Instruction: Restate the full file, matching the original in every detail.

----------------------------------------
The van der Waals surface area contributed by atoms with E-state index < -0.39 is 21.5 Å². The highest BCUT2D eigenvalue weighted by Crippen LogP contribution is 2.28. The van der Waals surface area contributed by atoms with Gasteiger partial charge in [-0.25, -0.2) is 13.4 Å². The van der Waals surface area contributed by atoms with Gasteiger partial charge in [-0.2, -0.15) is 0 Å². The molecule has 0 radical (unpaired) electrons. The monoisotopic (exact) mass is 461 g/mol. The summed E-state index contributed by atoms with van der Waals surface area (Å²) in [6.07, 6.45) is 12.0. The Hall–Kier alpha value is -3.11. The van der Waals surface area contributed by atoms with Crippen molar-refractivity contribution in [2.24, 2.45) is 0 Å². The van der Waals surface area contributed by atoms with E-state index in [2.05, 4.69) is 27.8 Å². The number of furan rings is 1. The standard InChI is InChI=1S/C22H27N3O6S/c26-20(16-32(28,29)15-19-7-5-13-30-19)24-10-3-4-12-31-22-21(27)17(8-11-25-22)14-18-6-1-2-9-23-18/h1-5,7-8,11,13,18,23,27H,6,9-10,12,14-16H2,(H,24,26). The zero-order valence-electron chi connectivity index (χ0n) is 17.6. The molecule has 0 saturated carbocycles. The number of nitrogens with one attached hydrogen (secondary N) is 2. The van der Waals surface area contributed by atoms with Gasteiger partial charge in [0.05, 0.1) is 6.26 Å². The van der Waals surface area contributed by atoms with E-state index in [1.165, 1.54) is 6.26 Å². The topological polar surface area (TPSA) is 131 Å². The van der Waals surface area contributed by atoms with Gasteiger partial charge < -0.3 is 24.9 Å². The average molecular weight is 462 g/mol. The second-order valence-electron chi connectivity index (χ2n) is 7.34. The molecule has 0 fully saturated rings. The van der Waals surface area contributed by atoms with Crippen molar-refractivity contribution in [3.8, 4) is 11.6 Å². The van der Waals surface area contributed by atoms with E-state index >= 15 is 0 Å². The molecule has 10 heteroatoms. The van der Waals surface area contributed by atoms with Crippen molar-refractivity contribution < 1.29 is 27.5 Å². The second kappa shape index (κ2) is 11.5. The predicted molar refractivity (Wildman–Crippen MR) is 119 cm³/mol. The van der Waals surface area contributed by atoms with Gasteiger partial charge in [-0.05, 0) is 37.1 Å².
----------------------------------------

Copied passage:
The van der Waals surface area contributed by atoms with E-state index < -0.39 is 21.5 Å². The highest BCUT2D eigenvalue weighted by Crippen LogP contribution is 2.28. The van der Waals surface area contributed by atoms with Gasteiger partial charge in [-0.25, -0.2) is 13.4 Å². The van der Waals surface area contributed by atoms with Gasteiger partial charge in [-0.2, -0.15) is 0 Å². The molecule has 0 radical (unpaired) electrons. The monoisotopic (exact) mass is 461 g/mol. The summed E-state index contributed by atoms with van der Waals surface area (Å²) in [6.07, 6.45) is 12.0. The Hall–Kier alpha value is -3.11. The van der Waals surface area contributed by atoms with Crippen molar-refractivity contribution in [2.24, 2.45) is 0 Å². The van der Waals surface area contributed by atoms with E-state index in [2.05, 4.69) is 27.8 Å². The number of furan rings is 1. The standard InChI is InChI=1S/C22H27N3O6S/c26-20(16-32(28,29)15-19-7-5-13-30-19)24-10-3-4-12-31-22-21(27)17(8-11-25-22)14-18-6-1-2-9-23-18/h1-5,7-8,11,13,18,23,27H,6,9-10,12,14-16H2,(H,24,26). The zero-order valence-electron chi connectivity index (χ0n) is 17.6. The molecule has 0 saturated carbocycles. The number of nitrogens with one attached hydrogen (secondary N) is 2. The van der Waals surface area contributed by atoms with Gasteiger partial charge in [0.05, 0.1) is 6.26 Å². The van der Waals surface area contributed by atoms with E-state index in [1.165, 1.54) is 6.26 Å². The topological polar surface area (TPSA) is 131 Å². The van der Waals surface area contributed by atoms with Gasteiger partial charge < -0.3 is 24.9 Å². The average molecular weight is 462 g/mol. The second-order valence-electron chi connectivity index (χ2n) is 7.34. The molecule has 0 fully saturated rings. The van der Waals surface area contributed by atoms with Crippen molar-refractivity contribution in [3.8, 4) is 11.6 Å². The van der Waals surface area contributed by atoms with E-state index >= 15 is 0 Å². The molecule has 10 heteroatoms. The van der Waals surface area contributed by atoms with Crippen molar-refractivity contribution < 1.29 is 27.5 Å². The second kappa shape index (κ2) is 11.5. The predicted molar refractivity (Wildman–Crippen MR) is 119 cm³/mol. The van der Waals surface area contributed by atoms with Gasteiger partial charge in [-0.05, 0) is 37.1 Å².